Customer: replied 1 year ago.
For the two years this lawsuit went on I continue to ask my attorney and how much we should sue for. He did not answer that question until after the settlement so during the entire time I had no idea how much we were suing for. Also, in the contract between attorney and client it states that neither shall enter into negotiations with opposing counsel without the other's knowledge and consent. He violated the contract and when I called him on it he said that he had not expected this case to be as litigation intensive as it was which prompted him to send the demand letter without my knowledge. I felt it was an admission of guilt for him to give me more of the money that is due me considering the contract we both signed. As it is, I can prove that he breached the contract between us. I can also prove tampering with evidence. During the deposition I was blindsided with my medical information put in front of me. I've read the laws and from what I understand they have to let me know 10 days prior to any depositions if my medical records are going to be any part of them. Also comma the fax cover sheet that was sent to a company doctor as well as the guidelines describing a disability or modified in order to get the response they wanted from that doctor. I know this because I have obtained copies from his office and they are different than the copies presented at arbitration. I know that I was screwed over and what I'm gleaning from your response is that I have no recourse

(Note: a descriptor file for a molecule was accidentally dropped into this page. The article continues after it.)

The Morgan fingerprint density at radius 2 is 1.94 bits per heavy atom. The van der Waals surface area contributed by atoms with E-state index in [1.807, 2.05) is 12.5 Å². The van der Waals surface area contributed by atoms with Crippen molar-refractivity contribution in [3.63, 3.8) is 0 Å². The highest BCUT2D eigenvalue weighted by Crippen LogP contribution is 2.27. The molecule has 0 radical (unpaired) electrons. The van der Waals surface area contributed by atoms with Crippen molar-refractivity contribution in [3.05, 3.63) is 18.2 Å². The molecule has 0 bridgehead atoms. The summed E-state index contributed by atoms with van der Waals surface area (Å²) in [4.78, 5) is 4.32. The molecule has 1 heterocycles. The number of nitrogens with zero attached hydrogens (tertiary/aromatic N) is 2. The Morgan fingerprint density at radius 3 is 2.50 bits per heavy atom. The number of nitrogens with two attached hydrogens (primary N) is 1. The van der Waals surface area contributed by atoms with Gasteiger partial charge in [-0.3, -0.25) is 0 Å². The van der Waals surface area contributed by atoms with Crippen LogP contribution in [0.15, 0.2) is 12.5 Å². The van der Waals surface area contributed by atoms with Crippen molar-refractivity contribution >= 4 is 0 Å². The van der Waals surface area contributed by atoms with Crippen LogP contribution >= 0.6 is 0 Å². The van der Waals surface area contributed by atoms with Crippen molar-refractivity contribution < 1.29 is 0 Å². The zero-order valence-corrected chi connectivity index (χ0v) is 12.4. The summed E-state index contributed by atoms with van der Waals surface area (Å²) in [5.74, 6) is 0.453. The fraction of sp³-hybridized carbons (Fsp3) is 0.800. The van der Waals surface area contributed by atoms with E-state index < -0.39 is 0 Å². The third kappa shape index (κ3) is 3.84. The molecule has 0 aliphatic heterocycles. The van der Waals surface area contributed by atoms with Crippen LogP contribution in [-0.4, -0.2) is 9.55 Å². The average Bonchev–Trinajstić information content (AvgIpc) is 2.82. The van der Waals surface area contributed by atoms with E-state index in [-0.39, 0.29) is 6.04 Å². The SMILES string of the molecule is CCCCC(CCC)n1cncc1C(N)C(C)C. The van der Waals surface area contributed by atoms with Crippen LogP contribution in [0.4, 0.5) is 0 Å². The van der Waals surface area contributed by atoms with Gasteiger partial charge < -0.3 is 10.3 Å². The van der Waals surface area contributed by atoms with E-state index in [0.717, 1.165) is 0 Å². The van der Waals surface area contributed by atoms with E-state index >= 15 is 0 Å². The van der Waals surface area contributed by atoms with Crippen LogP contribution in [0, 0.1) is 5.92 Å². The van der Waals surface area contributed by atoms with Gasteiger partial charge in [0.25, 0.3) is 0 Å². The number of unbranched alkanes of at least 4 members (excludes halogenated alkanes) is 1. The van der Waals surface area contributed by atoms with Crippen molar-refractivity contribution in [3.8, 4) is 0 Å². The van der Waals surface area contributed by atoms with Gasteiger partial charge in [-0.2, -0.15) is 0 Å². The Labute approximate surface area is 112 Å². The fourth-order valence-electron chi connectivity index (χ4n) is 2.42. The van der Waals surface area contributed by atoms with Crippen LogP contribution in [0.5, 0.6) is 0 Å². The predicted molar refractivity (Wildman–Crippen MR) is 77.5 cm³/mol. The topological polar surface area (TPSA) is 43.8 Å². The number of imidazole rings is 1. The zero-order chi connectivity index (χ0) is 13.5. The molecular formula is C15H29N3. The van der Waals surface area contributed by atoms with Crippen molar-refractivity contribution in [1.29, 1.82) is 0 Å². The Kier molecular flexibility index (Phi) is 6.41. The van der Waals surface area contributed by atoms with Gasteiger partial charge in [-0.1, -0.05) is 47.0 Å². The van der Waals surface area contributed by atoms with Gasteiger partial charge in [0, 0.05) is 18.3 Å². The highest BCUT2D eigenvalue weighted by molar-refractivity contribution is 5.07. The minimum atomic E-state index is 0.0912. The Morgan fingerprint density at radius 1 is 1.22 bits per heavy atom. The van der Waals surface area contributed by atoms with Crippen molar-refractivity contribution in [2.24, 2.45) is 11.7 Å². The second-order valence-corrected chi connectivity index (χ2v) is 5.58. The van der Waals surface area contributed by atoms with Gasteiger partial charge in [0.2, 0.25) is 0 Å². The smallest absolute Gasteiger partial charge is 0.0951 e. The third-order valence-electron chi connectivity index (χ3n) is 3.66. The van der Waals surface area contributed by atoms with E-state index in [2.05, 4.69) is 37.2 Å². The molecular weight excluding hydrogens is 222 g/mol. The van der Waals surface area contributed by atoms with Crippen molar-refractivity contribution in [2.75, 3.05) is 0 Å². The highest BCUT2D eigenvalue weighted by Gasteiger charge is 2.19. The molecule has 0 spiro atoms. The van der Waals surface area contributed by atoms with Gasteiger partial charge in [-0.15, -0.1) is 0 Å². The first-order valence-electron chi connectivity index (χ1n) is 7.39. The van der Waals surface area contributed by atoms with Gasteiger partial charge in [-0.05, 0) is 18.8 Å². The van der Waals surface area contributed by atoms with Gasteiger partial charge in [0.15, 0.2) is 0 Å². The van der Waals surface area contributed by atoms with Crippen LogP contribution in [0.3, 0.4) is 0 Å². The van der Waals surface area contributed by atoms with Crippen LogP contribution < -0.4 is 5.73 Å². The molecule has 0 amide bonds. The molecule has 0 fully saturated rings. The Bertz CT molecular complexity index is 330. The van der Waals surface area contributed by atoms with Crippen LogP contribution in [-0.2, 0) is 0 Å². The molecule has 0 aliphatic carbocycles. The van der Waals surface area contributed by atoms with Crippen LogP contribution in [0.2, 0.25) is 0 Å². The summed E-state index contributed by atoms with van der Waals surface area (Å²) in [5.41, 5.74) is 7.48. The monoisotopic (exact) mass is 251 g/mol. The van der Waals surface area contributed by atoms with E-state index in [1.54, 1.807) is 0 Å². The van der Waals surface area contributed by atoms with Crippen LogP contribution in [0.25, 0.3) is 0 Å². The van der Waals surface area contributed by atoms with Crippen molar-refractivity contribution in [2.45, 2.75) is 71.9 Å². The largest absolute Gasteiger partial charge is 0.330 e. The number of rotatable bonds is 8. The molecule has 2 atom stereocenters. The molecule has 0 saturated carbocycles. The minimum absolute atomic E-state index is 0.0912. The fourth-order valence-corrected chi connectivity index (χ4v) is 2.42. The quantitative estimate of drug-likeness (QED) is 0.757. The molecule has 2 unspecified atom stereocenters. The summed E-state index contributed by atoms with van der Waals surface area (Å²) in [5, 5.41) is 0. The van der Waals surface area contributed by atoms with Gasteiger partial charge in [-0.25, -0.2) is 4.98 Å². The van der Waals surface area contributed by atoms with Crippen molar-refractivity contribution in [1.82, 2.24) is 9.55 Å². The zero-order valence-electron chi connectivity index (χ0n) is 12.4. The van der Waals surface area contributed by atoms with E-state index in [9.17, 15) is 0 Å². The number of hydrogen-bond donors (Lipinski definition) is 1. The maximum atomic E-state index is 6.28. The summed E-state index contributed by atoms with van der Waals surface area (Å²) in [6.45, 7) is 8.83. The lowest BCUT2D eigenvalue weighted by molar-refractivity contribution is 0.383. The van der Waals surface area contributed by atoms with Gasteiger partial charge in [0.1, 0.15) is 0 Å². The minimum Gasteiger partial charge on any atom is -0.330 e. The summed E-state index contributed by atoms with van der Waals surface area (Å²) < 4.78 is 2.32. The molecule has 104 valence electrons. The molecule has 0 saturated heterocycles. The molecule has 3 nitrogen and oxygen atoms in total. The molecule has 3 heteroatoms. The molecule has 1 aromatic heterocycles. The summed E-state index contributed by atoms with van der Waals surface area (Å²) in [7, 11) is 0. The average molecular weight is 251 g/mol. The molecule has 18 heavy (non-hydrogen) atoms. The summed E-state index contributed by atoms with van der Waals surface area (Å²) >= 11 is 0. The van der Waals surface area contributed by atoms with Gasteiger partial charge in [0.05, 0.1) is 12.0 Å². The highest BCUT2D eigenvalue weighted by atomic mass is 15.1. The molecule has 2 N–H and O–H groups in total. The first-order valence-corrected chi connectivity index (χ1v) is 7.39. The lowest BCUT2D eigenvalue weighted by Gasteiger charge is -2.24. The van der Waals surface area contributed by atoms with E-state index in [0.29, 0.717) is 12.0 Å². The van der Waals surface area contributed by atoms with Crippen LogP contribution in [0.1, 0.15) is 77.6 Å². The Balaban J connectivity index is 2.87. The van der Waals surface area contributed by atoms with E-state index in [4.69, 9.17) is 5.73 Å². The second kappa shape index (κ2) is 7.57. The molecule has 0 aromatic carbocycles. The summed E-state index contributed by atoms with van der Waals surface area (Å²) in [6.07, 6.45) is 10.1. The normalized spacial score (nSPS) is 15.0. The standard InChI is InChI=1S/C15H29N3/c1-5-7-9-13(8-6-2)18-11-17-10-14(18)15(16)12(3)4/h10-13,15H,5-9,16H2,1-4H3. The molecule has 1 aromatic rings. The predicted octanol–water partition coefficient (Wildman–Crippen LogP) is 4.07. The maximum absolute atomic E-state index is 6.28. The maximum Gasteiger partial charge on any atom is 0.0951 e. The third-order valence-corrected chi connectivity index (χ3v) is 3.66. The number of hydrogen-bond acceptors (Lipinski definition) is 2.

Expert:  Law Educator, Esq. replied 1 year ago.

Thank you for your reply.

An attorney many times cannot predict values of cases until all the evidence is in.

If your contract with him says he would not enter into negotiations without your consent and he did not get your consent to enter into negotiations, then you can sue him for breach of contract on that ground or can file a fee dispute with the state bar over him not securing your permission, but again the court is going to make the determination as to whether or not he was actually negligent in the results he obtained for you.

If they improperly released your medical records and the US DHHS finds they did so, then you have recourse to sue the hospital for breach of their duty of confidentiality.